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Social Media and Social Justice: A Conversation with Dr. Ilana Maymind

Earlier this summer, I sat down with Dr. Ilana Maymind, a lecturer for the religious studies department at Chapman University, who recently published book called, “Exile and Otherness: The Ethics of Shinran and Maimonides.” We discussed her thoughts on the issues titled in her book and how they relate to current social justice movements and social media.

Maymind poses with Freddie Mercury statue in Montreux, Switzerland.

Originally from Eastern Europe, Maymind is a recent transplant to California from the Midwest and believes that everyone can relate to exile in some form. According to her book, humans have a tendency to exclude others or look at each other and find differences, but recognizing that we are all complex beings with multifaceted personalities or experiences of exile can help us learn from each other.


KB: You mentioned that writing this book resonated with you because you come from a different culture, what else did writing this book mean to you? And what do you hope other people will get from it?


IM: The main issue that really interested me and what I think will interest others was looking at differences without preconceived notions, appreciating the differences, [and] appreciating the idea that there is otherness in everyone. We can look at someone and say that this person fits perfectly in a society, but then we can look at someone else and they look different or speak with an accent or have a different last name, and we kind of disregard them. I remember when I came to this country and I would start speaking, I would notice that people’s facial expressions would change because I don’t sound exactly the same. [It was] like what I was saying wasn’t relevant. It was really interesting, I would say ‘hello’ and the person would say ‘where are you from.’ It was so interesting, like how do [they] know from hello that I am from somewhere else? So that’s what got me initially interested, and when I was reading those two thinkers the idea that they were exiled and that exile doesn’t necessarily mean being exiled from the country. It means you might be exiled from your environment or you might exile from your family or all kinds of issues and I related it back to my first experience. I wasn’t born here, I came to this country and I was a transplant, but I was a part of this culture too because there were other people here too already. When you teach, you really realize how many students are in exile. They aren’t necessarily from a different culture, but they might be in exile from their family, they might be in exile from their friends or girlfriends or boyfriends and they’re trying to figure out how to behave. It’s actually more universal in a sense than just saying I’m from a different country, it might be more than that.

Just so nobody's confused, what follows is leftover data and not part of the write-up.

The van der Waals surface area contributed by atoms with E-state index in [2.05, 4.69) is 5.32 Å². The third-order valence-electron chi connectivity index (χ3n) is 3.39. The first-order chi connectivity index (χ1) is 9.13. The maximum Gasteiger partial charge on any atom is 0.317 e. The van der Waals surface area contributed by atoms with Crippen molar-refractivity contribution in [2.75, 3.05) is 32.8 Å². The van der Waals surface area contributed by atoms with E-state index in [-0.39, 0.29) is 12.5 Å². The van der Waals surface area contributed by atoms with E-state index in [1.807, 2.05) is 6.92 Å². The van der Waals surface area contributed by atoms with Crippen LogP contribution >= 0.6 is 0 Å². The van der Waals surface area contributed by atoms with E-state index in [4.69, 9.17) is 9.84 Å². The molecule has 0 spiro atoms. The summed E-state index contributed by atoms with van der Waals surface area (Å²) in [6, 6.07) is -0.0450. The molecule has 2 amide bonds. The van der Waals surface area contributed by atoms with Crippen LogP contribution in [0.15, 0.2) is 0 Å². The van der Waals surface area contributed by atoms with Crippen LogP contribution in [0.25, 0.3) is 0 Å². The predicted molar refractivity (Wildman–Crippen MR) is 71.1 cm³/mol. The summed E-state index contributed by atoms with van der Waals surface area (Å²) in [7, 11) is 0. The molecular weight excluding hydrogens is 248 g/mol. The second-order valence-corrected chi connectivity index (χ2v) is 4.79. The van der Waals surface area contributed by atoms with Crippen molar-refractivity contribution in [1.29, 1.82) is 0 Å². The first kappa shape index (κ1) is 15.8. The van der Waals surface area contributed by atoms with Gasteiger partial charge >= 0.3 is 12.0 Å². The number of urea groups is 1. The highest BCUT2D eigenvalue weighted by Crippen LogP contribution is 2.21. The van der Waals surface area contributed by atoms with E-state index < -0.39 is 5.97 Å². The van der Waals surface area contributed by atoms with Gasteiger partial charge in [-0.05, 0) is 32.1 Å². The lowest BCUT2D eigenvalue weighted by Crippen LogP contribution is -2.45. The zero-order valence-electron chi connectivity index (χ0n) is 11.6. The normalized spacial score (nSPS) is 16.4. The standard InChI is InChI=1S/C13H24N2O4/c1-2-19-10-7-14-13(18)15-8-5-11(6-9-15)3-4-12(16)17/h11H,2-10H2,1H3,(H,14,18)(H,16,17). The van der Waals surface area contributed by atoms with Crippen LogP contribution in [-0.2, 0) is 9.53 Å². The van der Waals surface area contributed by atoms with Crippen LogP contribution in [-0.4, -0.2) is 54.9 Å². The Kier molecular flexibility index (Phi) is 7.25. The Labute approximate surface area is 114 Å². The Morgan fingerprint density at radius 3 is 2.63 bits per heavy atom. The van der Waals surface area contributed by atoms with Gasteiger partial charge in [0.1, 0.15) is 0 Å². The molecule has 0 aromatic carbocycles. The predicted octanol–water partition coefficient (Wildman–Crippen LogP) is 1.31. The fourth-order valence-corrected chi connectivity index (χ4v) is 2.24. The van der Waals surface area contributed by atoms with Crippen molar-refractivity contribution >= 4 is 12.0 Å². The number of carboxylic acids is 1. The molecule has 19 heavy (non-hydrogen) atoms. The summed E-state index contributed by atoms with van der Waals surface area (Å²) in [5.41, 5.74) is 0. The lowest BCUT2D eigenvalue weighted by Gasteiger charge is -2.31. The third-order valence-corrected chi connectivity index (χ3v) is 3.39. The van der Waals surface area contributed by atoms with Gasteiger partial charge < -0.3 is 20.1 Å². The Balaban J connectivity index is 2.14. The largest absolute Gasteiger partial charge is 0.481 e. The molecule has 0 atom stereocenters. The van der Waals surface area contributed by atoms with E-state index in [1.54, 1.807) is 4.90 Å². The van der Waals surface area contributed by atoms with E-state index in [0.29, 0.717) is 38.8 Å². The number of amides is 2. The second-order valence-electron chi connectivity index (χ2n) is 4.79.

KB: Earlier you talked about otherness and people “othering” each other, do you think, especially with everything going on in the world right now in terms of social justice movements, such as the Black Lives Matter Movement, do you see a lot of that happening or do you see crossover from what you talk about in your book?


IM: It’s interesting because when I started writing nothing was happening, even the refugee crisis was not there and I remember saying something like you never know at what point you can become a refugee. Then all of this happened and so much of this otherizing of people started taking place so much more and I can’t believe I was writing about it so many years ago. I am hopeful though. I’m really hopeful because something that really bothered me for a long time was the disregard [of] saying, ‘you are not like me’ or ‘I am not like you’ or ‘you don’t deserve’ [and that] will be fixed to some degree. It will take a long time, it’s not like it’s going to happen overnight. It will take a lot of hard work and a lot of soul searching. To me it’s always interesting when people say, ‘I’m not a racist, but’ or ‘I’m not an antisemite, but.’ I like this ‘but.’ What exactly is this ‘but’ that you are still trying to figure out? It’s going to take awhile and it’s going to take honest soul-searching because we can say all kinds of nice things, but actually changing our viewpoints and actually changing the way we relate to people takes work.